Region/Concept: East Asia, Time
Sub-Concepts: Condemnation, Waiting, Vicariousness, Desperate Replication
Description: North Korean prison camps invoke “three-generational punishment”: i.e. life sentences handed down to three generations of the same family (only the offspring of the fourth generation to come is granted freedom).
Theory: Cumulative agony; genealogical retribution; the corpsed multitude. What does it mean to transmit damnation across several generational channels? There is common knowledge of authoritarian regimes that have constructed special cemeteries for traitors to the state, with executed bodies thrown in impersonal rows beneath unmarked graves, and that even the bare soil on the surface is ordered to be overturned from time to time so as to allow no solace, no rest, for the treasonous dead. But this other phenomenon—three-generational punishment—is a technique like none before. A man/woman is accused and sentenced (condemned for life), and that accusation sends a convulsion down the spine of their child’s forthcoming nights (condemned for life), and the grandchild (condemned for life), at least one never having even seen the outside, until a fourth successor breaks open a door beyond the camp (if they ever get that far). A triumvirate of starvation, torture, enslavement, and waiting…until the lapse. What happens here, across three axes of tormented descendants? What kind of burden does the original violator (the guilty ancestor) carry in the face of an entire lineage now entrapped, incriminated, and starved of horizon for his actions? Does he see the imprint of his own awful insignia on their foreheads at every turn? And how does he envision the still-unborn face of the redeemer child who will someday be let go, in some distant time most likely beyond his own death? Does he contemplate this ethereal figure as a kind of vicarious deliverance? How do the middle generations, without even the luxury of self-willed wrongdoing to account for their condition, perceive their existential function in the world? Are they mere transitional or instrumental beings, intermediaries who must survive (not for themselves) but for the one who will come to end the cycle? And what of the one who is the warehouse of half a century’s anticipation (the unchained), and yet immediately orphaned upon arrival?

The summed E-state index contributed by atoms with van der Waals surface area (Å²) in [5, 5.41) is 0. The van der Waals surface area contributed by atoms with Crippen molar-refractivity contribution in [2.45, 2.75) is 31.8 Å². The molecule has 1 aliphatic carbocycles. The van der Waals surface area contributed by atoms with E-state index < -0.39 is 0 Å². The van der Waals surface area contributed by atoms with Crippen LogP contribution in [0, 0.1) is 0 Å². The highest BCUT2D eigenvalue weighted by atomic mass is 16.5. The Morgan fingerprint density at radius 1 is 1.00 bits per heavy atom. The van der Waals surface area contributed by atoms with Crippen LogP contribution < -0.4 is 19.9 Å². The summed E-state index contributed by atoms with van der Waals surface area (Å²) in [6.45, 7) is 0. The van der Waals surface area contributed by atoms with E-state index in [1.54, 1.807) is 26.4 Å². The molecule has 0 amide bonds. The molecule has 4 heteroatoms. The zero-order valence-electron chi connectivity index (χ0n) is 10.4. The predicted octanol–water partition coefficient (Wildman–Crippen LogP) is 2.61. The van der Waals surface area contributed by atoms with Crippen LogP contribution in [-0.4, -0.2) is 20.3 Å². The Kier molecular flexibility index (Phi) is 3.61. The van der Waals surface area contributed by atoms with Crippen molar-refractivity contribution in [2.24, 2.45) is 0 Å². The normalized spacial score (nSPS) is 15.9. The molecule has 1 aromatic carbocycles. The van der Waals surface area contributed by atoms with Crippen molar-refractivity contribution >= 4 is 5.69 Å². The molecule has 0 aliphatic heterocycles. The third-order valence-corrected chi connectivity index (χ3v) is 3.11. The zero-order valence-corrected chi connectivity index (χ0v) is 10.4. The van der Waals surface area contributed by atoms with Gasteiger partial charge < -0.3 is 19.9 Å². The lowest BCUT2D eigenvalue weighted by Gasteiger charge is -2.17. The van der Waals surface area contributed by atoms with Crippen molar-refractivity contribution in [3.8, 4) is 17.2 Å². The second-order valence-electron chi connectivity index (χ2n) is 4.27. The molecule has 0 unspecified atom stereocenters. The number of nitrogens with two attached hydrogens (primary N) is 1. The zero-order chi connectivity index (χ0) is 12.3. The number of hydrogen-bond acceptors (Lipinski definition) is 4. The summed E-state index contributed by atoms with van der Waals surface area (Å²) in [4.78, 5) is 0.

Posted by: Jason Mohaghegh
Region/Concept: Europe, Time
Sub-concepts: Surfacing, Suspension, Climate, War, Decay
Description: Mummified corpses of World War I soldiers emerge from melting glacier battlefield turned ski resort.
Theory: A love letter appears on the melting surface of an Italian ski resort; the frozen cry of a condemned soldier of the Habsburg Empire, inscribed from the depths of his agony. And the glacier, it seems, generates its own inscription from the depths, written across its surface, of the sunken remnants of a multitude of bodies and weapons rising from a block of suspension. On the currents of a warming climate, the landscape secretes its secret. Death emerges among the picturesque Alps, as tourists pose before a jagged array of peaks slowly eroded by weather and the occasional barrage of mortar blasts, silent for almost a century, and remaining in silence, only to reveal the mutilated army that once traversed these peaks and crevasses. Where now, amidst fresh alpine air, skiers and hikers cannot help but “smell the war” and encounter the contorted bodies, mummified as if they had died on this same resplendent day. On some immemorial day or eternal night on the outskirts of the highest village of the Habsburg Empire; the highest and therefore an example for all. The chalet may have replaced the outpost for now, but the smell lingers, the smell of an ineradicable decay, the immanence of destruction that permeates yet another empire, beneath a glossy surface, as permanent and as transient as the glacial ice; a depth that is already emerging with the turning of a breeze. And so, in the poetic tradition of an unmarked grave, the letter, emblazoned forever across the melting slopes, terminates with the signature, “your abandoned lover”.
Posted by: Will Scarlett
Region/Concept: Middle East, Time
Sub-Concepts: Innocence, Necessity, Unnatural Aging
Description: Photo series of young Syrian boy working in weapons factory.
Theory: This episode showcases the involvement of the child in elevated conditions of war: cradle-to-grave fatality. It thereby raises the following questions: How does the state of emergency (revolution, war, famine) thrust the child into a process of unnatural aging, as a still-formless consciousness is told to confront thresholds of mortality far ahead of its years? In what sense is innocence obsolesced by more vicious principles of necessity, velocity, and struggle? How does this accelerated timescape (trapped within the hyper-reality of civil conflict) impact the child’s relation to the surrounding atmosphere and the world of objects and appearances? Is the exhausted face of the boy weapon-maker, one who bathes in the metallic craft of missiles and ammunition, whose face is blackened by the smoke and furnaces of this lethal factory, the ultimate banner of the apocalyptic?
Posted by: Jason Bahbak Mohaghegh